Stellar has its own unique protocol known as the Stellar Consensus Protocol for settling transactions across a distributed ledger. Low-cost currency transfers allow easy transactions between any two currencies, which some organizations find attractive as a resilient mechanism for commerce.
First released: 2014
Created by: Jed McCaleb
Estimated market capitalization: $7.5 billion USD
Average price: $0.32 USD per lumen
How do you get cryptocurrency?
Most cryptocurrencies are created via a process commonly referred to as cryptomining. With cryptomining, high-powered GPU systems are used to decrypt the cryptographic hash to create a new block. Each type of cryptocurrency has a finite number of blocks that can be mined. Over time, it becomes increasingly more complex and difficult to mine coins from an established cryptocurrency. For example, in 2010, a regular user with a GPU-powered system might have been able to mine Bitcoin. However, computing requirements are significantly more complex today, making cryptomining increasingly complicated.
In the early days of some cryptocurrencies, the currency's creators often simply give away coins to help promote usage. For example, Dogecoin was well known for providing users with free coins prior to 2020, via what was known as a Doge Faucet.
A popular way to help bring interest and value to a new cryptocurrency is with an Initial Coin Offering (ICO). With an ICO, the group launching a cryptocurrency offers potential investors a given amount of the new cryptocurrency in exchange for a fixed rate of either fiat currency or another cryptocurrency, typically Bitcoin or Ethereum.
Currently, the most common way of acquiring cryptocurrency is via a cryptoexchange. At a cryptoexchange, users buy a given cryptocurrency either with a fiat currency, such as the US dollar, or with another cryptocurrency. For example, a user could buy Dogecoin with Bitcoin and vice versa. Cryptocurrency exchanges are also where individuals convert a given type of cryptocurrency into cash or a fiat currency.
Practical use of cryptocurrency
Today, cryptocurrency holds the attention of major financial institutions and is seen by some as a good investment opportunity. For investors who don't want to directly acquire and hold cryptocurrency, there are also a variety of Exchange Traded Funds (ETFs), such as the Hashdex Nasdaq Crypto Index ETF (HDEX.BH), which tracks a basket of cryptocurrencies.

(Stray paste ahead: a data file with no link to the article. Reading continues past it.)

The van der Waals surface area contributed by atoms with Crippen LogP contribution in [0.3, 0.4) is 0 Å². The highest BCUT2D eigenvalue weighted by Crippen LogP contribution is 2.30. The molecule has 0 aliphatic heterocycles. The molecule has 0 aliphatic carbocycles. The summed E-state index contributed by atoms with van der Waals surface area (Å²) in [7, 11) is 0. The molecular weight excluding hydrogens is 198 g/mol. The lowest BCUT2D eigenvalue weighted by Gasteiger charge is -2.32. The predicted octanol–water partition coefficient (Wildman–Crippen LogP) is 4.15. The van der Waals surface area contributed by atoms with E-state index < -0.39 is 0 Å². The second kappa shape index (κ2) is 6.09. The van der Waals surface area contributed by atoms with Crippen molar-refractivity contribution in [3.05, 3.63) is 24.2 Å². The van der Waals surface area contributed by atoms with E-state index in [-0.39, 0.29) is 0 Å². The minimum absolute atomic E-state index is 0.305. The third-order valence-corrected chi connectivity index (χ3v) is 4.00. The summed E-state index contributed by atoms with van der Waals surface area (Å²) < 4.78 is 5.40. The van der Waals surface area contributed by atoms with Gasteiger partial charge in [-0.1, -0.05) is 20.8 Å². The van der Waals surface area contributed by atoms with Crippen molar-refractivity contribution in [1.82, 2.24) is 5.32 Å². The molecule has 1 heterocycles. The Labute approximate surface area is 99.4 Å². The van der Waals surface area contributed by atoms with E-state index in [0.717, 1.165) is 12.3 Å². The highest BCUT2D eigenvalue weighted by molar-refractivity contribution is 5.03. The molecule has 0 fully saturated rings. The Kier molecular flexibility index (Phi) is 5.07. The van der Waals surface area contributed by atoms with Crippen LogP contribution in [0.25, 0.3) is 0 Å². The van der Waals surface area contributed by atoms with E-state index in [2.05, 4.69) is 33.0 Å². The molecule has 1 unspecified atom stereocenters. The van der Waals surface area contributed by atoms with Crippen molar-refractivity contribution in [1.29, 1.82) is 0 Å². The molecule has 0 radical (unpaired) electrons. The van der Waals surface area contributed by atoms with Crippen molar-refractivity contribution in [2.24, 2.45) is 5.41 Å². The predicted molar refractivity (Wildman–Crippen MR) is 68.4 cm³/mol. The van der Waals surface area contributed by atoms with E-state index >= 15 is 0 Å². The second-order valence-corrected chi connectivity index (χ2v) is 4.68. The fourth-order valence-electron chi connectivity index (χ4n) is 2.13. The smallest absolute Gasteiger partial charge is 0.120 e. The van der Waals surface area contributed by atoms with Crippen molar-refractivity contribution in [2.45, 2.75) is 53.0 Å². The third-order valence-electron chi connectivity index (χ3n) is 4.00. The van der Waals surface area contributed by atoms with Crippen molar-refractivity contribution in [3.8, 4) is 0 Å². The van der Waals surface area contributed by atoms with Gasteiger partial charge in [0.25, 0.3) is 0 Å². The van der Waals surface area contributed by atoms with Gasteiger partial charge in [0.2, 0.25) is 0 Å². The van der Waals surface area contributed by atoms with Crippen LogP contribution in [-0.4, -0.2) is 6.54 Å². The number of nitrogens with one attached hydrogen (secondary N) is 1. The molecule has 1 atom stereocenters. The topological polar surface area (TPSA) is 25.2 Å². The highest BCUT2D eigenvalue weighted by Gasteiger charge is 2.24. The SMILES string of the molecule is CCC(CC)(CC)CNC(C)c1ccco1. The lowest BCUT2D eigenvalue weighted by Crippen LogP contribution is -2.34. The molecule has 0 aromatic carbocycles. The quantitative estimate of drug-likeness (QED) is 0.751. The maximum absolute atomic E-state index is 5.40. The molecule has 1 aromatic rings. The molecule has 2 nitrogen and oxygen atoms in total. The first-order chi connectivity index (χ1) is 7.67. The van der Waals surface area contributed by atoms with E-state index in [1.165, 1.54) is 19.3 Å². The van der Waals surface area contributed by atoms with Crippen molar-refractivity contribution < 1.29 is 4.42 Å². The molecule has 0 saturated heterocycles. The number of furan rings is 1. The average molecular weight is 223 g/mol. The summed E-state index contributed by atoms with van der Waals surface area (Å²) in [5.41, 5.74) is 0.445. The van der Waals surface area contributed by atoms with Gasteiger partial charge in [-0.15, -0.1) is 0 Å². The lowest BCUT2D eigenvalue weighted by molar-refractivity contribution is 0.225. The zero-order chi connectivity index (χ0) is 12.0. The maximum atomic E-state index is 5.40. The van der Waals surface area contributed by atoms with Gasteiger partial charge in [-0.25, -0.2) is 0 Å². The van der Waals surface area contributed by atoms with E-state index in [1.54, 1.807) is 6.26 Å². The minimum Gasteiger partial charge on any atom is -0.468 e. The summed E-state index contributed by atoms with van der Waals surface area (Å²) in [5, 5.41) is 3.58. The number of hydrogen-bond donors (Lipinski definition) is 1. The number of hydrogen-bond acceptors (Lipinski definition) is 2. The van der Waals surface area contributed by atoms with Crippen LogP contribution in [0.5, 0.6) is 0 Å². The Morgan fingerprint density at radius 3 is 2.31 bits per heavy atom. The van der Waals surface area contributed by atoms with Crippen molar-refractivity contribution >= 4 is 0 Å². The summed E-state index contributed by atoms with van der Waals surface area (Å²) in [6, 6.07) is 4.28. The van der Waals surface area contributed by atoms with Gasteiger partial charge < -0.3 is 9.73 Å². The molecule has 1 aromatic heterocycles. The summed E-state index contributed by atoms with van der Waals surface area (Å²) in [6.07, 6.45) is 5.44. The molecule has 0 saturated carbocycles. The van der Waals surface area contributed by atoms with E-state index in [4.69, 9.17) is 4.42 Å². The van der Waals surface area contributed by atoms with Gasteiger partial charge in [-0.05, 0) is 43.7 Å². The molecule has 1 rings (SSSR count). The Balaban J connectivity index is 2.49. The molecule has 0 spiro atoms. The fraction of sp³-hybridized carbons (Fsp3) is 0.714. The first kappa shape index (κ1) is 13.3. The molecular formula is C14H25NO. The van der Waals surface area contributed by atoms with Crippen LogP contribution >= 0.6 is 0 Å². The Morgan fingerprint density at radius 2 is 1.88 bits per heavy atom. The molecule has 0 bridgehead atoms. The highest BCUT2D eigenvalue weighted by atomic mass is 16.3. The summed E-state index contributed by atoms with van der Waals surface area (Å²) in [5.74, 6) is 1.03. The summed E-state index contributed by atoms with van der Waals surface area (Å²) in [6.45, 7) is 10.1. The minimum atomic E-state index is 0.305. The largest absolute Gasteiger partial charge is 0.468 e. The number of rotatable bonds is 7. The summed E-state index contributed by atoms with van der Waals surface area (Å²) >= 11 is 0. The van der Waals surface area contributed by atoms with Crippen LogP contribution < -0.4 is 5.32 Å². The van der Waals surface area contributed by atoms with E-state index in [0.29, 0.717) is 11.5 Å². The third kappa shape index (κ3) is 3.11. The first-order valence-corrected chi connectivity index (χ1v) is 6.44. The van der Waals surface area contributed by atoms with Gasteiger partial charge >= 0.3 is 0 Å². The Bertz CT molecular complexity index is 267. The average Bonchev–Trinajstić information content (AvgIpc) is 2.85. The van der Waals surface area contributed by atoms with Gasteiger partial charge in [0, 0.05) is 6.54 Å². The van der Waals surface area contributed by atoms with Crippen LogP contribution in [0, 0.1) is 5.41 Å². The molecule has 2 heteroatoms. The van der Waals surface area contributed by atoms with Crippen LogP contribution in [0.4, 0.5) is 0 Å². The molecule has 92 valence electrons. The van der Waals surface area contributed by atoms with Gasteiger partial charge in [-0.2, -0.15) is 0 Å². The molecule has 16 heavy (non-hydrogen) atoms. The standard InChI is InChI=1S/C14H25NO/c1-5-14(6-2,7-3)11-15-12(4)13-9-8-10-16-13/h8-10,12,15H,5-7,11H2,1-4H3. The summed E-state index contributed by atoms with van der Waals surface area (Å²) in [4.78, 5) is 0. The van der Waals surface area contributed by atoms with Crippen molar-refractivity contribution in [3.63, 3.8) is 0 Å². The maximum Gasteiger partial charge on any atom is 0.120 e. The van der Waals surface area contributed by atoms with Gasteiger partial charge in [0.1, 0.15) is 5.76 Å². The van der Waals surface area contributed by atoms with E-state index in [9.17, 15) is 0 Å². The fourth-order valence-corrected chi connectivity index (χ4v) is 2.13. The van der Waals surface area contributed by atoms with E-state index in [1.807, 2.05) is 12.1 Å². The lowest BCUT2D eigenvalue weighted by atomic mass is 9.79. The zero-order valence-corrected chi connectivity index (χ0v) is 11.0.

In the early days of Bitcoin, many hoped that the cryptocurrency could and would be used to buy everyday items, such as a pizza. In 2010, Laszlo Hanyecz bought $41 worth pizza from Papa John's, for which he paid 10,000 bitcoin at the time. In 2021, that amount of bitcoin would have been worth over $380 million.
Tesla and other big companies have toyed with the idea of accepting Bitcoin in recent years. However, major brands tend not to stick with the concept for long. The inherent instability in the value of Bitcoin and other cryptocurrencies has made using them for practical day-to-day usage challenging.
In 2021, the government of El Salvador became the first nation to accept Bitcoin as an official currency. As such, citizens should be able to use Bitcoin to pay taxes and other government services.
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Reformed tax law
In the beginnings of cryptocurrency, global governments did not have active policies for how cryptocurrency should be taxed. As the value of cryptocurrencies has increased, governments have recognized that there are tax revenues that can be collected.
In the United States, the Internal Revenue Service (IRS) first provided guidance on how cryptocurrency should be handled for tax purposes in 2014. The IRS does not consider cryptocurrency to be legal tender, but rather as an asset that can be taxed. However, it hasn't always been clear how gains should be reported.
As part of the Infrastructure Investment and Jobs Act (H.R. 3684), the U.S. Congress mandates that brokers report cryptocurrency transactions to the IRS, much in the same way that other equities and financial trades are reported. The goal is to eliminate any reporting gap and provide visibility to the IRS about potentially taxable capital gains that individuals may accrue from cryptocurrency trading. The impact on cryptocurrency traders is that trades and gains that might not have been reported or taxed previously will no longer avoid IRS scrutiny.